It’s a decentralized and independent currency that the Government can’t devalue as they go deeper and deeper into debt. This idea is the result of a fundamental misunderstanding of what money is and how the economy works. Money isn’t something we have. Productivity is something we have, money is something we can get. Money is credit. All major currencies today are fiat currencies. Have a good business idea? A bank will create a deposit asset for you out of thin air that you can use for building up that idea. If it works, pay them back and the economy now has an enterprise that wouldn’t otherwise exist. There is no reason that this transaction needs to be artificially fixed to how much currency or metal is available in a given system. Instead, the money supply should (and does) expand or contract with the supply of productive endeavors in an economy. A fixed currency leads to deflation and hoarding.
Restricted Supply – Similar to gold, there is a theoretical limit to the number of Bitcoins that will ever exist, about 21 million. But remember our GCI mug example- scarcity itself does not equal value. Also, for an asset with a main selling point of restricted supply, there is certainly no dearth of other cryptocurrencies to invest in. In fact, Bitcoin isn’t even the best performing cryptocurrency this year- Binance Coin, Tezos, Litecoin, and Bitcoin Cash are all up more. It is no coincidence that the largest cryptocurrencies by market cap are the ones that people have the easiest access to on Coinbase. It follows that as more people gain access to different cryptocurrencies, the price of each will be diluted.
Blockchain – this is a revolutionary distributed ledger that allows people to transact with each other over the internet even when they don’t trust each other. But it also happens to be a free and open source technology. A useful analogy is the internet itself. Back in the 1990s, it was very clear that there was a ton of value in the internet. Certain companies jumped on the wave and were handsomely rewarded for doing so, but there was nothing stopping competitors from doing the same. Some of these competitors innovated and built upon the work of those that came before them, and some of these competitors just added dotcom to their name and ran away with the money. Like the internet, the blockchain is open to innovators and scammers alike. There is no reason Bitcoin must be the winner here long-term just for being first.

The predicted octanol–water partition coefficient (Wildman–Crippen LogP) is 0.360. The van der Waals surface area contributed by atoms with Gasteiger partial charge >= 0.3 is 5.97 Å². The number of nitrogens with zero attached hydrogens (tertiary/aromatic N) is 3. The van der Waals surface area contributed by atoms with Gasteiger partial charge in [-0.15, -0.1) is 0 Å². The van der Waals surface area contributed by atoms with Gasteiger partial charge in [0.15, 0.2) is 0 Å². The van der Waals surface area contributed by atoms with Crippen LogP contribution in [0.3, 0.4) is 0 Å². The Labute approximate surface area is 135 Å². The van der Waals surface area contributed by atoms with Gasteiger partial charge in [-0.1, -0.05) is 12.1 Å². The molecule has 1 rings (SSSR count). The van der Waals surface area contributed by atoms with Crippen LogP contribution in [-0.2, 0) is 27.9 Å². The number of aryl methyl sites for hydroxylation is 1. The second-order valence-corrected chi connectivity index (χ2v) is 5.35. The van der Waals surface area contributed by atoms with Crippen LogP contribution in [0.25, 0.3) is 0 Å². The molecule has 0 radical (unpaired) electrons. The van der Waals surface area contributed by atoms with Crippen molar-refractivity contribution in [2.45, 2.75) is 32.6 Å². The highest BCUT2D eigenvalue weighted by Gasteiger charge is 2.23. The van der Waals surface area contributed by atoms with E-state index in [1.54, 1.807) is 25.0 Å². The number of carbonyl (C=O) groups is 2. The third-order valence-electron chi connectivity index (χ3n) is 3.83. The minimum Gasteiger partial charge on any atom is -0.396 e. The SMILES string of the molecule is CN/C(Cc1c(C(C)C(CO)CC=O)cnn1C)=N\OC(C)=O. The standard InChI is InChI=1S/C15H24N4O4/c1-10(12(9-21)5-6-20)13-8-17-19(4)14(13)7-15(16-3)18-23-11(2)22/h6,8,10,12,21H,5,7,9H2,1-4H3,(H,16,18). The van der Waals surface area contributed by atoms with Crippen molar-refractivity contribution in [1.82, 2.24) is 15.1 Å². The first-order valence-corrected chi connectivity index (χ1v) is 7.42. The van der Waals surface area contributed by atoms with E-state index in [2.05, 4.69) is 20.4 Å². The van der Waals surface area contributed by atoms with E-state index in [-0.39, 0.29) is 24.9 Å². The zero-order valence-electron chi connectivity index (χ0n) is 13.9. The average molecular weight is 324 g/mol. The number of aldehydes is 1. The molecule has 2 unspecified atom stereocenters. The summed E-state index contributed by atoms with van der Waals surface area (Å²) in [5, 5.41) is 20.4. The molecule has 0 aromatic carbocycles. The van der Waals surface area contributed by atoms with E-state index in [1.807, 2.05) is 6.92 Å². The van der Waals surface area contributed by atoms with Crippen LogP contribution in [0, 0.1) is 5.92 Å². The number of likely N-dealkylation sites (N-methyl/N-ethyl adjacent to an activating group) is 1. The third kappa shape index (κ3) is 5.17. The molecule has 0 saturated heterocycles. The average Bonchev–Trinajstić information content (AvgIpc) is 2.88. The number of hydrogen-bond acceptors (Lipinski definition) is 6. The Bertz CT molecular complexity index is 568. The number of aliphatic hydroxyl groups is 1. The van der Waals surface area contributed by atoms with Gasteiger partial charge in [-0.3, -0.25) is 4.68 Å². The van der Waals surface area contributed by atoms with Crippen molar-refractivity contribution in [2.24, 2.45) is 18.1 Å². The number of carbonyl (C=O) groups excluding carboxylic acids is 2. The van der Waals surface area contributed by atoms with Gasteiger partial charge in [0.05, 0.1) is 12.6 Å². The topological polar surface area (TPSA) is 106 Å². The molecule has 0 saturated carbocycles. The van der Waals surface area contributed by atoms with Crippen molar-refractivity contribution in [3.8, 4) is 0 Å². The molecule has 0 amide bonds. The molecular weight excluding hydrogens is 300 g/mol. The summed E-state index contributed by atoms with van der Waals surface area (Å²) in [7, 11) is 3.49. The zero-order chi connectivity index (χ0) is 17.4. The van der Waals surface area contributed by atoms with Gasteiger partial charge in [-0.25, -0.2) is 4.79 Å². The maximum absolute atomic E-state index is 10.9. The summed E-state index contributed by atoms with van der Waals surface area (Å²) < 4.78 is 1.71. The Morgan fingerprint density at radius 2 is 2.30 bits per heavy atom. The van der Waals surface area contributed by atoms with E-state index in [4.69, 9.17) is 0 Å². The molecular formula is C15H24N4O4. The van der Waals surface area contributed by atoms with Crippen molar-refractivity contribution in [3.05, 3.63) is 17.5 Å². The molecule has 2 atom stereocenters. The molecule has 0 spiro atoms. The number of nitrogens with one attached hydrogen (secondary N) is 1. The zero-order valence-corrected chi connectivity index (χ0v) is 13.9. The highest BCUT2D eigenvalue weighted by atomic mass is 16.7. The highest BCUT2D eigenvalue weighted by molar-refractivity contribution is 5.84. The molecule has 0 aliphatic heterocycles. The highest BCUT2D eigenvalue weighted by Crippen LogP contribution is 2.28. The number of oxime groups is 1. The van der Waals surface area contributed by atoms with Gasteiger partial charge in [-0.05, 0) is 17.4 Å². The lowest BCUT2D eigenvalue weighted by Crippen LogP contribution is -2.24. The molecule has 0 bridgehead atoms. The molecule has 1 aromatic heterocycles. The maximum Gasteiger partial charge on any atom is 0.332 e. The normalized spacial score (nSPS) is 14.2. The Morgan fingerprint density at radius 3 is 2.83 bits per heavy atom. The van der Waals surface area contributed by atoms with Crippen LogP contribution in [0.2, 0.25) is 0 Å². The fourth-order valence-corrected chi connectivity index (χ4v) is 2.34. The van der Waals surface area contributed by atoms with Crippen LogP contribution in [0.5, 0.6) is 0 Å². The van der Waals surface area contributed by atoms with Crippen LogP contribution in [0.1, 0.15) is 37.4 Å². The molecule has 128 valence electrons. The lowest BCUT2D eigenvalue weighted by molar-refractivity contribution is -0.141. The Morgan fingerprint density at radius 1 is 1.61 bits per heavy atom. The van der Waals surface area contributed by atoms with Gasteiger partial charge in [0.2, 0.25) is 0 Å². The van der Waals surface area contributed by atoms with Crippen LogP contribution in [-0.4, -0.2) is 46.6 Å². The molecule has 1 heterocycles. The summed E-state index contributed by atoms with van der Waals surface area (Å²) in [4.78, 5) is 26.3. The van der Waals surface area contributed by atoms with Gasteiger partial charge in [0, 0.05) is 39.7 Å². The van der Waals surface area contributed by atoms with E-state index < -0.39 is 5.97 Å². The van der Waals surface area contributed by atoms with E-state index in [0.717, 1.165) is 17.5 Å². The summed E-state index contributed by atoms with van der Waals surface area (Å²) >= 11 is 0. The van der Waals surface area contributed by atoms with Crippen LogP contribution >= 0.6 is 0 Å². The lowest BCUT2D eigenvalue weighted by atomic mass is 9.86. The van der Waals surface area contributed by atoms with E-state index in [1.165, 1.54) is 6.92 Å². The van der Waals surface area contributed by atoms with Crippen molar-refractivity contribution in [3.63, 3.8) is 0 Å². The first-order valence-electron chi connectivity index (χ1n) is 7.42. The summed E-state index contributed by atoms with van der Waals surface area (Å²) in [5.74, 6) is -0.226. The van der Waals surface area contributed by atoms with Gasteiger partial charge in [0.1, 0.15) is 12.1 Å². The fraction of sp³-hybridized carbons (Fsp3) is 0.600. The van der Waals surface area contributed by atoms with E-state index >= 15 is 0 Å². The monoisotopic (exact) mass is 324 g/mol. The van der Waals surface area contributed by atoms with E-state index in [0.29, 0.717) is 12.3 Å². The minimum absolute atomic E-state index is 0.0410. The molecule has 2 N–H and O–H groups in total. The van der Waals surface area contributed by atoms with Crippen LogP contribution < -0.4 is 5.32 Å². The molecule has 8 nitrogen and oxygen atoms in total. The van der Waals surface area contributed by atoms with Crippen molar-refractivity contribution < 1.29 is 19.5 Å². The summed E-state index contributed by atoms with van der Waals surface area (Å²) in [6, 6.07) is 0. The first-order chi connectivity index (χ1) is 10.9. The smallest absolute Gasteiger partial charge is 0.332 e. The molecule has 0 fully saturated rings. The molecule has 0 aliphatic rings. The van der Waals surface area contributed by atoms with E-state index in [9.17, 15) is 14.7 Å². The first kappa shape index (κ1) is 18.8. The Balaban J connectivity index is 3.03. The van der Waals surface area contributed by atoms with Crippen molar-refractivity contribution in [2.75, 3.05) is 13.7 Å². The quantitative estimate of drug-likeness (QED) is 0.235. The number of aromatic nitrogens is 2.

We could talk about of a lot of other issues here – energy efficiency, security, government regulation (this is a huge barrier), but what does any of this matter if everyone is still getting rich off Bitcoin? The truth is there will always be something returning 100x. There will always be someone winning the lotto. The hardest part of any cycle is when everyone else seems like they are getting rich. This is when we need take a step back and compare the narrative to the reality. As Buffett likes to say, “the less prudence with which others conduct their affairs, the greater the prudence with which we should conduct our own affairs.”
We have chosen to pick on Bitcoin, but the truth is the same speculative thinking that happens in the cryptocurrency market also happens in the equity markets that we invest in. Often, the value assigned to good companies includes an expectation of future growth or margin expansion that proves to be too optimistic in good times, and too pessimistic in bad times.
Our job is to do the hard, time-intensive work of figuring out the true underlying economics of each of our investments. It is only then that we can know when the speculators are bidding prices too high or selling them too low. And even if we don’t get this timing exactly right (which we often won’t) over long periods of time the starting valuation matters less and less, while the quality of the underlying business matters more and more.